By Paula Marantz Cohen
As a non-athletic child—or rather, as a girl growing up in the late 1950s and early ’60s—I had no idea what a coach did. Such people existed far outside the world that I knew. To me sports was not just a non-academic pursuit; it was an anti-academic pursuit. Those who liked running and catching balls were people who were not in my classes and who didn’t sit with me in the cafeteria. I thought of them as existing in the lower world of the body, while I existed on the higher plane of the mind.
My perception changed after I had children. Sports, for my children’s generation, occupies a more elevated place in the curriculum, alongside academics. I resisted this placement initially—and am still acutely aware of the abuses that it encourages. Travel soccer at age six? Five-day-a-week gymnastics at age eight? Parents growing apoplectic on the sidelines when their 12-year-old isn’t the starting pitcher? The hysterical scramble for college athletic scholarships in high school? All this strikes me as unpalatable and opposed to the ideals of education as I understand them.
But I have to admit to a new respect for sports—or maybe not so new when you consider its roots in the Greco-Roman ideal of mens sana in corpore sano [“sound mind in sound body”]. Mostly, what I’ve come to see is that coaches at their best are teachers of this ideal conjunction and, in this, follow the highest of callings—higher than the one to which I am devoted, which concentrates only on the mens part of the human equation.
My respect for coaches derives from watching my son and daughter play tennis. Tennis, as anyone who has played it seriously knows, is a sport that demands not just athleticism but strategy, mental toughness, and an ineffable karmic wisdom. I suppose this is true of all sports, but tennis seems to encapsulate these elements in a particularly dramatic way. It also happens to be the sport that I know best, albeit second-hand.
Watching tennis coaches instruct my children, I began to see that the really good ones were philosophers, teaching not only how to swing the racket but also how to think about the sport and, in doing so, how to think about life.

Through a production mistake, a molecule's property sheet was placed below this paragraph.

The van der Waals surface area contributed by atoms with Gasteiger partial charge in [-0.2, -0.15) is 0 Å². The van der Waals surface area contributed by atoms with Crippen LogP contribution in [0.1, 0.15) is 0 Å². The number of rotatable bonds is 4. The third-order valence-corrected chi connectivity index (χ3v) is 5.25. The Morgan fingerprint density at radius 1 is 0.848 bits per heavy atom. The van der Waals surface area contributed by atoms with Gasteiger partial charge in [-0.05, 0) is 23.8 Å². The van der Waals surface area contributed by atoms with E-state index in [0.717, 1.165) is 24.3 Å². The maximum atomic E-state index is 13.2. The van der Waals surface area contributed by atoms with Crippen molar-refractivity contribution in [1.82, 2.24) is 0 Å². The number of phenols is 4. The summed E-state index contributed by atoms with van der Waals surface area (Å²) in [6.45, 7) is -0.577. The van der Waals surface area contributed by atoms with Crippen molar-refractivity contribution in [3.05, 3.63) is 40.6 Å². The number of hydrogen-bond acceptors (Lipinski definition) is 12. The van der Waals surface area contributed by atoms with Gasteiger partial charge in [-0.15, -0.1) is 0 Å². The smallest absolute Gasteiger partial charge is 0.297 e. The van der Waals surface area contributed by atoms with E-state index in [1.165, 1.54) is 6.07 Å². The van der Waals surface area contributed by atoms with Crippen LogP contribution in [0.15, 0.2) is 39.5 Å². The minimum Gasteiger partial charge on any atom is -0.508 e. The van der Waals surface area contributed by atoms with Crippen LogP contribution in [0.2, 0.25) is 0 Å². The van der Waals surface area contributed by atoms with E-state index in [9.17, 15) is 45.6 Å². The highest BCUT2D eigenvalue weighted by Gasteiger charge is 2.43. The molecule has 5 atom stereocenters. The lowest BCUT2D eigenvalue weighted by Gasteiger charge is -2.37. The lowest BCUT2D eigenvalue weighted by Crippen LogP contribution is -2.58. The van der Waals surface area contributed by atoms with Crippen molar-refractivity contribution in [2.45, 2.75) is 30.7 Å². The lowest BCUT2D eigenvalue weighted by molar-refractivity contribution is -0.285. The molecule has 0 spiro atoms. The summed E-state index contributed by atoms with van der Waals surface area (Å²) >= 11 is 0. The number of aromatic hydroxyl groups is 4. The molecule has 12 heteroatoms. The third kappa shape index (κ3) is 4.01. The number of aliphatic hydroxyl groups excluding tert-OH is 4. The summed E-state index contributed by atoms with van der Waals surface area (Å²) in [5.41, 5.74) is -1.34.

Here’s one lesson out of the many that I derived from watching these coaches: the idea that each time you serve the ball, you start fresh, putting the past behind you and concentrating solely on the present moment—the need to produce a serve that is the best you can do in that given time and place. This idea, seemingly simple, is to me profound. To approach life this way is not to leave behind what has been learned but to let it take a natural and possibly new shape, without forcing or prescribing the result. It is what Keats referred to as negative capability. We are so often burdened not only by past failures and defeats but also by past successes. We feel obliged to repeat what we have done—to live up to expectations, to not-lose rather than to find joy in the process itself, which is the best way to win. To start fresh, to have hope without arrogance: this is the way to play the game of tennis—and to live a life. Now I try to relay this idea to students in my classroom, where the equipment is different but the lesson is the same.
Paula Marantz Cohen is a distinguished professor of English at Drexel University and the author of the novels Jane Austen in Scarsdale or Love, Death and the SATs and the recent What Alice Knew: A Most Curious Tale of Henry James and Jack the Ripper.
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